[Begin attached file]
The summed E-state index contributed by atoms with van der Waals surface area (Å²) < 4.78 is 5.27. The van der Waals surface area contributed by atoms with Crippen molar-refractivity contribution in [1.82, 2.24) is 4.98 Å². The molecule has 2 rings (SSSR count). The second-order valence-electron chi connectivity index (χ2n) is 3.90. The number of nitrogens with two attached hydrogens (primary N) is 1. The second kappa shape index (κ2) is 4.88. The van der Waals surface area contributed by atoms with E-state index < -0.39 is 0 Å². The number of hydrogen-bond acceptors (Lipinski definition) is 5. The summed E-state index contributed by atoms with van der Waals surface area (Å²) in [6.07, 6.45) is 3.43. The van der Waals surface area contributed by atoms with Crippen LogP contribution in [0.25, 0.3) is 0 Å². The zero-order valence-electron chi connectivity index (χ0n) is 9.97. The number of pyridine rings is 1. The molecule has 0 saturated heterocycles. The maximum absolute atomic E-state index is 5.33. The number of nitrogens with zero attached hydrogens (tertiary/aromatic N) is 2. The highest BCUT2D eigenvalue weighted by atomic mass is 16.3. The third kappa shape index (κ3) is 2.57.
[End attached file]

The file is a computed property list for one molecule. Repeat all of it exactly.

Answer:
The summed E-state index contributed by atoms with van der Waals surface area (Å²) < 4.78 is 5.27. The van der Waals surface area contributed by atoms with Crippen molar-refractivity contribution in [1.82, 2.24) is 4.98 Å². The molecule has 2 rings (SSSR count). The second-order valence-electron chi connectivity index (χ2n) is 3.90. The number of nitrogens with two attached hydrogens (primary N) is 1. The second kappa shape index (κ2) is 4.88. The van der Waals surface area contributed by atoms with E-state index < -0.39 is 0 Å². The number of hydrogen-bond acceptors (Lipinski definition) is 5. The summed E-state index contributed by atoms with van der Waals surface area (Å²) in [6.07, 6.45) is 3.43. The van der Waals surface area contributed by atoms with Crippen LogP contribution in [0.25, 0.3) is 0 Å². The zero-order valence-electron chi connectivity index (χ0n) is 9.97. The number of pyridine rings is 1. The molecule has 0 saturated heterocycles. The maximum absolute atomic E-state index is 5.33. The number of nitrogens with zero attached hydrogens (tertiary/aromatic N) is 2. The highest BCUT2D eigenvalue weighted by atomic mass is 16.3. The third kappa shape index (κ3) is 2.57.